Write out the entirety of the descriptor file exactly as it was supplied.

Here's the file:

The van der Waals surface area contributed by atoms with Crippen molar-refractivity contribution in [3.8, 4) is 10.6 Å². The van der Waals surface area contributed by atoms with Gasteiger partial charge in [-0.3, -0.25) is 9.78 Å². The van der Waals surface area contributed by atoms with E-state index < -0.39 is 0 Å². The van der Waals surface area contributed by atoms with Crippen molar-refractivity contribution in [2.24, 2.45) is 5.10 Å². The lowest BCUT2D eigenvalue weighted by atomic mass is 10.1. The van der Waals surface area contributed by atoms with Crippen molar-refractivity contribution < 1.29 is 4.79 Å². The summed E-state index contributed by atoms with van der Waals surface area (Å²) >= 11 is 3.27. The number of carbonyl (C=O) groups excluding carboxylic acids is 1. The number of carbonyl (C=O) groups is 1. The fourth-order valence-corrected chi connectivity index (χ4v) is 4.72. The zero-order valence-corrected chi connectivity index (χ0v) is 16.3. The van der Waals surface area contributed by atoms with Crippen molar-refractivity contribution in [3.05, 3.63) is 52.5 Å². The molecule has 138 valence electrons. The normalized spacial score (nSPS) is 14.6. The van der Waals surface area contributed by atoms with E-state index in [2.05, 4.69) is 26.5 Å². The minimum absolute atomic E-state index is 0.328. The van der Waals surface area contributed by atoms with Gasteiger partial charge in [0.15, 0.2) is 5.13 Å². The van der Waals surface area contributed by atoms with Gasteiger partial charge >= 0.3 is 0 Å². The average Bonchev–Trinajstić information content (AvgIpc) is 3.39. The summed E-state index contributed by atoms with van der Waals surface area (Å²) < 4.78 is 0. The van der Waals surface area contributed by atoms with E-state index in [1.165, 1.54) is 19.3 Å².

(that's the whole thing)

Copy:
The van der Waals surface area contributed by atoms with Crippen molar-refractivity contribution in [3.8, 4) is 10.6 Å². The van der Waals surface area contributed by atoms with Gasteiger partial charge in [-0.3, -0.25) is 9.78 Å². The van der Waals surface area contributed by atoms with E-state index < -0.39 is 0 Å². The van der Waals surface area contributed by atoms with Crippen molar-refractivity contribution in [2.24, 2.45) is 5.10 Å². The lowest BCUT2D eigenvalue weighted by atomic mass is 10.1. The van der Waals surface area contributed by atoms with Crippen molar-refractivity contribution < 1.29 is 4.79 Å². The summed E-state index contributed by atoms with van der Waals surface area (Å²) >= 11 is 3.27. The number of carbonyl (C=O) groups excluding carboxylic acids is 1. The number of carbonyl (C=O) groups is 1. The fourth-order valence-corrected chi connectivity index (χ4v) is 4.72. The zero-order valence-corrected chi connectivity index (χ0v) is 16.3. The van der Waals surface area contributed by atoms with Crippen molar-refractivity contribution in [3.05, 3.63) is 52.5 Å². The molecule has 138 valence electrons. The normalized spacial score (nSPS) is 14.6. The van der Waals surface area contributed by atoms with E-state index in [2.05, 4.69) is 26.5 Å². The minimum absolute atomic E-state index is 0.328. The van der Waals surface area contributed by atoms with Gasteiger partial charge in [0.15, 0.2) is 5.13 Å². The van der Waals surface area contributed by atoms with Gasteiger partial charge >= 0.3 is 0 Å². The average Bonchev–Trinajstić information content (AvgIpc) is 3.39. The summed E-state index contributed by atoms with van der Waals surface area (Å²) < 4.78 is 0. The van der Waals surface area contributed by atoms with E-state index in [1.165, 1.54) is 19.3 Å².